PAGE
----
Well, I am writing this blog article a couple days after the hike, so thank goodness I did not get poison oak. It was everywhere so I was always watching what I was grabbing.

Love the sound of rushing water. The picture is nice but you have to checkout all the videos.

When you turn the bend and there is the 65’ Black Star Canyon Falls before you flowing heavily from the recent rains all you can say is “oh wow’.

Thanks for visiting Pursuing Balance through Adventure. I hope that you enjoyed this posting about Black Star Canyon Falls. If you did please press “like”, leave a comment, and “follow me” in a quest to find adventure. -Roger Jenkins

The Potato Chip Via Mt. Woodson Trail

Activity: Day Hike

Date: March 4, 2019

Mt. Woodson Trail, Poway, California

Less than 8 miles, 4 hours in duration, over 2,100′ change in elevation, rated Hard

This is a must do hike for locals and visitors to the Poway area. It was rated as hard, but I would have to disagree with that rating as I would say it is moderate. Perhaps they gave it that rating as it has a descent elevation change over a fairly short amount of mileage. The elevation is quite gradual as you are pretty much always climbing as you head for the summit.

The terrain is very interesting it’s not alpine, it’s not desert, it’s something else. What it is, at least for my trip, was rolling green hills, (green from this winter’s unusual rain amounts), covered with brush and dotted with boulders, some of which are monstrous.

The most interesting of all the rock formations along the Mt Woodson Trail is the “Potato Chip.” I have never seen anything like it. It appears to me a large boulder where the whole underneath has eroded away leaving basically a “Walk the Plank, Arrrrr!” type of platform. It looks as thin and frail as a potato chip thus the name, “The Potato Chip”.

When you walk the plank, or in this case the Potato Chip, some say you can hear your foot steps echo as it vibrates with each step you take. You can only truly appreciate the peril of the situation if you are the person taking the picture. The person whom took my photo squealed, “oh geez”, as I just walked out there to the edge and especially when I dangled my feet over the side. He told me when he had gone out on the rock he crawled. From the top it pretty much looks like any other boulder you might be walking on. I figured I was not the first one to ever try this feat so it must be okay.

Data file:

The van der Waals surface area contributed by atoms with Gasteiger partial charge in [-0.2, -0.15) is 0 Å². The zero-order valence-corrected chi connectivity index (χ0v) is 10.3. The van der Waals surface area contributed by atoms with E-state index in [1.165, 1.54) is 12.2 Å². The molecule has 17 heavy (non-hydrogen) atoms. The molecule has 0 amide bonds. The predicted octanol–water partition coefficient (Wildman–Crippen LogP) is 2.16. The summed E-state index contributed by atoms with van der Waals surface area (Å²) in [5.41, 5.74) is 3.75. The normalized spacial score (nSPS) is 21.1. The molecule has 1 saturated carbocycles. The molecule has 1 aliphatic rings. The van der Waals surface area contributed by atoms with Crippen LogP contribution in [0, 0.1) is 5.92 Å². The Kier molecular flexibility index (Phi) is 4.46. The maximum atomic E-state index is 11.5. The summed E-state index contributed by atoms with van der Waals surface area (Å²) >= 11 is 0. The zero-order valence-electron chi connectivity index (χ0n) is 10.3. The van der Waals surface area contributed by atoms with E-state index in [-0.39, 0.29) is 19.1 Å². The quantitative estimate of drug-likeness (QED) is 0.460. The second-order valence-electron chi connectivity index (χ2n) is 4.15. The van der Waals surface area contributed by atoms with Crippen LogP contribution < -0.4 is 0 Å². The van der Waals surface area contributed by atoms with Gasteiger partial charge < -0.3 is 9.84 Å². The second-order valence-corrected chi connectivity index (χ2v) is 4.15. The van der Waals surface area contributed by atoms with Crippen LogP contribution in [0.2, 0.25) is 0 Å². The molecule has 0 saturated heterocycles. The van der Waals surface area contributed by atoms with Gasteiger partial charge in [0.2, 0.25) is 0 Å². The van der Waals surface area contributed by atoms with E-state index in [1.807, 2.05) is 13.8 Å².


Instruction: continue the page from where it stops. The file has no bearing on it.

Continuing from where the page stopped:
The “Potato Chip” is just shy of the Mt Woodson summit. If you care to dare then this is the only scrambling you will do on the trip, as you climb up on the first boulder. Then you take a bit of a leap over a crevasse to get out onto the rock. After my little adrenaline rush I slid down the boulder on the seat of my pants while attempting to jam my hiking boot into a crack as I went down to slow my descent.

The Mt Woodson trail has outstanding views in all directions much of the hike, but especially from the summit. Even though this was a cloudy Winter Monday, with temperatures in the 50’s, (which by the way is the perfect time to go as it is not too crowded), I could in the distance make out the skyline of downtown San Diego, Point Loma, and even further out a couple of islands off of Mexico.

I mentioned I went at the perfect time as it wasn’t too crowded. I did run into nearly 100 hikers on this well traveled hike but spread out nicely over the 8 mile trek. On a nice weekend, I am told, the wait to get your picture taken on the “Potato Chip” can be over an hour.

Really loved this hike, great workout, fantastic scenery, and the “Potato Chip” is pretty darn cool.